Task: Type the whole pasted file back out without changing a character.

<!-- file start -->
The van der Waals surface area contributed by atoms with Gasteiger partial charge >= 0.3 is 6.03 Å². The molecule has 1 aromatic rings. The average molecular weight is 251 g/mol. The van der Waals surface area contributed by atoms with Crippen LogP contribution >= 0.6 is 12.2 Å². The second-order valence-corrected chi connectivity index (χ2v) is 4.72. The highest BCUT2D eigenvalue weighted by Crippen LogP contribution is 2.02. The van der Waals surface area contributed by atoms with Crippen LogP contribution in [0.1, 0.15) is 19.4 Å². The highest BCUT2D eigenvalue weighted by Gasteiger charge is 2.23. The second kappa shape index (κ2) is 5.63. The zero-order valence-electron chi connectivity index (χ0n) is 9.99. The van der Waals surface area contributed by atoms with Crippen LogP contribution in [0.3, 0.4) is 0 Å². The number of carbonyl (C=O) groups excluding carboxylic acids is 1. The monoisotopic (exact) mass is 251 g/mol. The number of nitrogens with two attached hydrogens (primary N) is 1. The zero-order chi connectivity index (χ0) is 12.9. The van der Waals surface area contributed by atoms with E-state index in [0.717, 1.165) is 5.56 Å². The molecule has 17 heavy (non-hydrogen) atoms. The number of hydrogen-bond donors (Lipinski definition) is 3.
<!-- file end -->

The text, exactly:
The van der Waals surface area contributed by atoms with Gasteiger partial charge >= 0.3 is 6.03 Å². The molecule has 1 aromatic rings. The average molecular weight is 251 g/mol. The van der Waals surface area contributed by atoms with Crippen LogP contribution >= 0.6 is 12.2 Å². The second-order valence-corrected chi connectivity index (χ2v) is 4.72. The highest BCUT2D eigenvalue weighted by Crippen LogP contribution is 2.02. The van der Waals surface area contributed by atoms with Crippen LogP contribution in [0.1, 0.15) is 19.4 Å². The highest BCUT2D eigenvalue weighted by Gasteiger charge is 2.23. The second kappa shape index (κ2) is 5.63. The zero-order valence-electron chi connectivity index (χ0n) is 9.99. The van der Waals surface area contributed by atoms with Crippen LogP contribution in [0.3, 0.4) is 0 Å². The number of carbonyl (C=O) groups excluding carboxylic acids is 1. The monoisotopic (exact) mass is 251 g/mol. The number of nitrogens with two attached hydrogens (primary N) is 1. The zero-order chi connectivity index (χ0) is 12.9. The van der Waals surface area contributed by atoms with E-state index in [0.717, 1.165) is 5.56 Å². The molecule has 17 heavy (non-hydrogen) atoms. The number of hydrogen-bond donors (Lipinski definition) is 3.